Ammonia monitoring in Northern Ireland – comparisons of ammonia concentrations downwind of two types of broiler house in Northern Ireland
UPPIR04 Pt.2

March 2005

EXECUTIVE SUMMARY

Background to research

Intensive poultry farms are recognised to be large emission sources of atmospheric ammonia gas (NH3). Emission and deposition of NH3 from these sources can contribute substantially to total nitrogen input to sensitive receptors, and cause harmful effects by contributing to eutrophication and acidification of land and freshwaters, leading to loss of biodiversity and ecosystem change. Different ventilation designs of poultry housing may have an effect on the emission of ammonia from the buildings, and consequently the concentrations and deposition of NH3 in the vicinity of the housing.

Objectives of research

The aim of the project was to find out if there are any differences in NH3 concentrations in the vicinity of poultry housing due to ventilation design (traditional natural ventilation vs modern fanned ventilation). This information would then also contribute to the question of whether there are significant differences in NH3 emissions and environmental impacts between these poultry housing types.

Key findings and recommendations

  1. Monitoring of atmospheric NH3 concentrations was carried out between April and November 2004 at two similar sized poultry farms, one with natural ventilation and the other with ridge mounted fan ventilation.
  2. The poultry cycle at both farms coincided and it was therefore possible to carry out monitoring at the two farms at the same time, which avoided potential bias in NH3 emissions due to weather differences.
  3. Two sets of paired measurements were planned. However, due to problems with damageand loss of samples at one of the farms, additional measurements were made. In total, 3 sets of valid measurements were obtained for each of the two farms, with the first and final (4th) measurement periods providing paired results. Every measurement period was matched as closely as possible to the start and end of each poultry cycle (normally 6 – 8 weeks).
  4. Monitored NH3 concentrations along the established transect (20, 40, 80, 160 and 320 m) downwind of the farms decreased with distance away from the poultry houses, in good agreement with model predictions (ADMS model v3.1, model runs carried out by EHSNI).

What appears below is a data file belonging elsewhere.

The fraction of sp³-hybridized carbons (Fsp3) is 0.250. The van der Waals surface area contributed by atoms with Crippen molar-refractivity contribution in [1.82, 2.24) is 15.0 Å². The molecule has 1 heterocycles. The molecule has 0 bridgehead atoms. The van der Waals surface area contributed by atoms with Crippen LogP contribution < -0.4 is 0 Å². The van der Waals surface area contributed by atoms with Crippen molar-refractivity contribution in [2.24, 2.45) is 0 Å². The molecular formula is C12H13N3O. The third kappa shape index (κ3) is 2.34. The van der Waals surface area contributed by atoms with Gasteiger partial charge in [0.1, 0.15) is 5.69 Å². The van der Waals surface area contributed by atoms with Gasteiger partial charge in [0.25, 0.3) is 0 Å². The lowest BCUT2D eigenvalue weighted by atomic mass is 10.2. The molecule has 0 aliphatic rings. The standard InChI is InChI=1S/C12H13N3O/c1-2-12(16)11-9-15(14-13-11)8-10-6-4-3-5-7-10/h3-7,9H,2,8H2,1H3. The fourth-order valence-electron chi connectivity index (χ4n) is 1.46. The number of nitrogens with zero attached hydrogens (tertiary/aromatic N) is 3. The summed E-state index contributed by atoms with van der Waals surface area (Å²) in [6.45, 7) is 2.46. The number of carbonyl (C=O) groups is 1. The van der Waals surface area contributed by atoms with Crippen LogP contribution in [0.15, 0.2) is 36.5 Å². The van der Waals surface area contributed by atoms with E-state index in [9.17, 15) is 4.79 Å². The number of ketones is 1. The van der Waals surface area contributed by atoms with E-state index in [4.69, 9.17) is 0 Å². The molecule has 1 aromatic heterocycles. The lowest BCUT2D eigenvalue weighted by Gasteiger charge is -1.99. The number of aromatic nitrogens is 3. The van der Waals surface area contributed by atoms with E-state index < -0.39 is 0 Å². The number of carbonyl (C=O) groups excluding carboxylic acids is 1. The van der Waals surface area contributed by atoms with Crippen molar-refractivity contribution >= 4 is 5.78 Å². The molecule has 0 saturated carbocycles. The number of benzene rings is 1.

5. Ground level concentrations (measurement height = 1.5 m above ground) of monitored NH3 at all sampling locations downwind of the naturally vented poultry housing was about three times larger than the similar sized poultry housing with ridge mounted fan ventilation. At 20m, NH3 concentrations downwind of the naturally vented houses was 46 g NH3 m–3 (mean of three measurement periods), compared with a mean of 17 g NH3 m-3 from the fan vented houses (mean of three measurement periods).
  6. NH3 concentrations monitored at the upwind location (320 m to SW) of both farms were high, with mean concentrations of 6.7 g NH3 m-3 and 4.8 g NH3 m-3 measured at the naturally ventilated and fan ventilated houses, respectively. The purpose of the upwind site was to provide an indicative local “background” NH3 concentration. The high NH3 concentration is typical of sites that are located within intensive agricultural regions, and can be attributed to cattle grazing and land spreading emissions that occur in the vicinity of both farms, as well as near-source enhancement from the poultry houses at that distance.
  7. It is concluded that in this study a ridge fan ventilated poultry house with similar bird stocking rates provided lower NH3 concentrations in the vicinity than a naturally ventilated poultry house.
  8. Although further more extensive measurements at other sites are warranted, on the basis of this study, ridge fan ventilated housing would be recommended in preference to naturally ventilated housing for location immediately adjacent to sensitive receptors (e.g. designated nature reserves), since the smaller NH3 concentrations will provide lower NH3 dry deposition in the vicinity. By contrast, the large ground-level concentrations close to naturally ventilated housing will increase local NH3 dry deposition (due to high deposition velocity of NH3), therefore reducing the fraction of emitted NH3 that can contribute to long-range air pollutant transport.

Key words: Ammonia, poultry farms, natural ventilation, fan ventilation.

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